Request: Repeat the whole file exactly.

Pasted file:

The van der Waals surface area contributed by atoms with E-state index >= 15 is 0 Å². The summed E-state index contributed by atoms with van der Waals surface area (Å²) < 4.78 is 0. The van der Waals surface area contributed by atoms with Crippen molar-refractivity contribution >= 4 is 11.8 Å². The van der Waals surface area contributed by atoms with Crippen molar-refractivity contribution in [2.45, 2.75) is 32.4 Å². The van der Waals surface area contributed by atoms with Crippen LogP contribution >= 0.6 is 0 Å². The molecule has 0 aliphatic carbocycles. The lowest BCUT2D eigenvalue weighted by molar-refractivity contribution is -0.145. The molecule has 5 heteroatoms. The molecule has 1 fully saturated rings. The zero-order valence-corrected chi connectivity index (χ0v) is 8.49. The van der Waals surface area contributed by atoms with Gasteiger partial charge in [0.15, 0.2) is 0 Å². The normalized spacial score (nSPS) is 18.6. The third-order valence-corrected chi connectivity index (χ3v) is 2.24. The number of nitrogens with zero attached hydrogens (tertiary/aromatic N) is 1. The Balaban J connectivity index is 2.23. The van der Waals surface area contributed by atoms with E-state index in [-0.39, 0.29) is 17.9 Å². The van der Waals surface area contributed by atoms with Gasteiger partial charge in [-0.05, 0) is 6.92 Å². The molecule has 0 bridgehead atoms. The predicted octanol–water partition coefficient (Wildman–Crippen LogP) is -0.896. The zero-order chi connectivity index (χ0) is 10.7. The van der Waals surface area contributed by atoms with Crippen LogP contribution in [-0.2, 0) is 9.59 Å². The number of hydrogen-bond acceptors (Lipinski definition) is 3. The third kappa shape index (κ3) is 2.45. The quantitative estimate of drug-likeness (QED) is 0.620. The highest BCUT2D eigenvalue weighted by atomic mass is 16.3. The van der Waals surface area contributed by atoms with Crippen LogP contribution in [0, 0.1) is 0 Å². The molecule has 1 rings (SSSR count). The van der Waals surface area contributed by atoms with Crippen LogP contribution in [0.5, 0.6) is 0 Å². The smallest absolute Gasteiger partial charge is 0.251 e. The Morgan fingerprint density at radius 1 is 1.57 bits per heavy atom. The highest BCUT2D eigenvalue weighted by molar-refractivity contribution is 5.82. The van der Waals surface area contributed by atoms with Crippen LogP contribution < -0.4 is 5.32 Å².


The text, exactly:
The van der Waals surface area contributed by atoms with E-state index >= 15 is 0 Å². The summed E-state index contributed by atoms with van der Waals surface area (Å²) < 4.78 is 0. The van der Waals surface area contributed by atoms with Crippen molar-refractivity contribution >= 4 is 11.8 Å². The van der Waals surface area contributed by atoms with Crippen molar-refractivity contribution in [2.45, 2.75) is 32.4 Å². The van der Waals surface area contributed by atoms with Crippen LogP contribution >= 0.6 is 0 Å². The molecule has 0 aliphatic carbocycles. The lowest BCUT2D eigenvalue weighted by molar-refractivity contribution is -0.145. The molecule has 5 heteroatoms. The molecule has 1 fully saturated rings. The zero-order valence-corrected chi connectivity index (χ0v) is 8.49. The van der Waals surface area contributed by atoms with Gasteiger partial charge in [0.15, 0.2) is 0 Å². The normalized spacial score (nSPS) is 18.6. The third-order valence-corrected chi connectivity index (χ3v) is 2.24. The number of nitrogens with zero attached hydrogens (tertiary/aromatic N) is 1. The Balaban J connectivity index is 2.23. The van der Waals surface area contributed by atoms with E-state index in [-0.39, 0.29) is 17.9 Å². The van der Waals surface area contributed by atoms with Gasteiger partial charge in [-0.05, 0) is 6.92 Å². The molecule has 0 bridgehead atoms. The predicted octanol–water partition coefficient (Wildman–Crippen LogP) is -0.896. The zero-order chi connectivity index (χ0) is 10.7. The van der Waals surface area contributed by atoms with Crippen LogP contribution in [-0.2, 0) is 9.59 Å². The number of hydrogen-bond acceptors (Lipinski definition) is 3. The third kappa shape index (κ3) is 2.45. The quantitative estimate of drug-likeness (QED) is 0.620. The highest BCUT2D eigenvalue weighted by atomic mass is 16.3. The van der Waals surface area contributed by atoms with Crippen LogP contribution in [0, 0.1) is 0 Å². The molecule has 1 rings (SSSR count). The van der Waals surface area contributed by atoms with Crippen LogP contribution in [0.5, 0.6) is 0 Å². The smallest absolute Gasteiger partial charge is 0.251 e. The Morgan fingerprint density at radius 1 is 1.57 bits per heavy atom. The highest BCUT2D eigenvalue weighted by molar-refractivity contribution is 5.82. The van der Waals surface area contributed by atoms with Crippen LogP contribution < -0.4 is 5.32 Å².